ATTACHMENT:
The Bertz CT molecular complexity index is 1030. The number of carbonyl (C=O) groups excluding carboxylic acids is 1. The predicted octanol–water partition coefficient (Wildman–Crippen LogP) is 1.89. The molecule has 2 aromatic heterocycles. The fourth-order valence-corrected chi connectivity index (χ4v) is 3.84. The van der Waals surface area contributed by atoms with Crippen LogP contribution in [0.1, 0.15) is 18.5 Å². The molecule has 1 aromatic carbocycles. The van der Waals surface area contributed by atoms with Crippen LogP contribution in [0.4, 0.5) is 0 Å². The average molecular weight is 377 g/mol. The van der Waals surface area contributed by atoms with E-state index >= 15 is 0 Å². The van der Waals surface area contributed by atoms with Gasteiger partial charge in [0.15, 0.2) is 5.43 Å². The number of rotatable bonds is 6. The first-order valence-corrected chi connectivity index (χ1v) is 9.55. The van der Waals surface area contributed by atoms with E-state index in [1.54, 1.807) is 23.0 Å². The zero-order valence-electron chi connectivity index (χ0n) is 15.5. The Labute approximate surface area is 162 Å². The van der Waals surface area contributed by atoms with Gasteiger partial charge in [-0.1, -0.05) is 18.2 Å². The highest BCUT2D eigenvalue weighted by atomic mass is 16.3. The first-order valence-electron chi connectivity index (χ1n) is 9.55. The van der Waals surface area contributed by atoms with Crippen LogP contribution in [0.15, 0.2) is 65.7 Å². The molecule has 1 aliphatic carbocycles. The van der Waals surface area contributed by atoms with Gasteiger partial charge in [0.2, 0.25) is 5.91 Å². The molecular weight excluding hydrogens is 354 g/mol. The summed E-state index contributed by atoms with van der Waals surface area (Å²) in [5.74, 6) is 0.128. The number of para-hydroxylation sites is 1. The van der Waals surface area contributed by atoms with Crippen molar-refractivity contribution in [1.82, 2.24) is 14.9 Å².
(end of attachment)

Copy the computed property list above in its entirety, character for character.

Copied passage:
The Bertz CT molecular complexity index is 1030. The number of carbonyl (C=O) groups excluding carboxylic acids is 1. The predicted octanol–water partition coefficient (Wildman–Crippen LogP) is 1.89. The molecule has 2 aromatic heterocycles. The fourth-order valence-corrected chi connectivity index (χ4v) is 3.84. The van der Waals surface area contributed by atoms with Crippen LogP contribution in [0.1, 0.15) is 18.5 Å². The molecule has 1 aromatic carbocycles. The van der Waals surface area contributed by atoms with Crippen LogP contribution in [0.4, 0.5) is 0 Å². The average molecular weight is 377 g/mol. The van der Waals surface area contributed by atoms with E-state index >= 15 is 0 Å². The van der Waals surface area contributed by atoms with Gasteiger partial charge in [0.15, 0.2) is 5.43 Å². The number of rotatable bonds is 6. The first-order valence-corrected chi connectivity index (χ1v) is 9.55. The van der Waals surface area contributed by atoms with E-state index in [1.54, 1.807) is 23.0 Å². The zero-order valence-electron chi connectivity index (χ0n) is 15.5. The Labute approximate surface area is 162 Å². The van der Waals surface area contributed by atoms with Gasteiger partial charge in [-0.1, -0.05) is 18.2 Å². The highest BCUT2D eigenvalue weighted by atomic mass is 16.3. The first-order valence-electron chi connectivity index (χ1n) is 9.55. The van der Waals surface area contributed by atoms with Crippen LogP contribution in [0.15, 0.2) is 65.7 Å². The molecule has 1 aliphatic carbocycles. The van der Waals surface area contributed by atoms with Gasteiger partial charge in [0.2, 0.25) is 5.91 Å². The molecular weight excluding hydrogens is 354 g/mol. The summed E-state index contributed by atoms with van der Waals surface area (Å²) in [5.74, 6) is 0.128. The number of para-hydroxylation sites is 1. The van der Waals surface area contributed by atoms with Crippen molar-refractivity contribution in [1.82, 2.24) is 14.9 Å².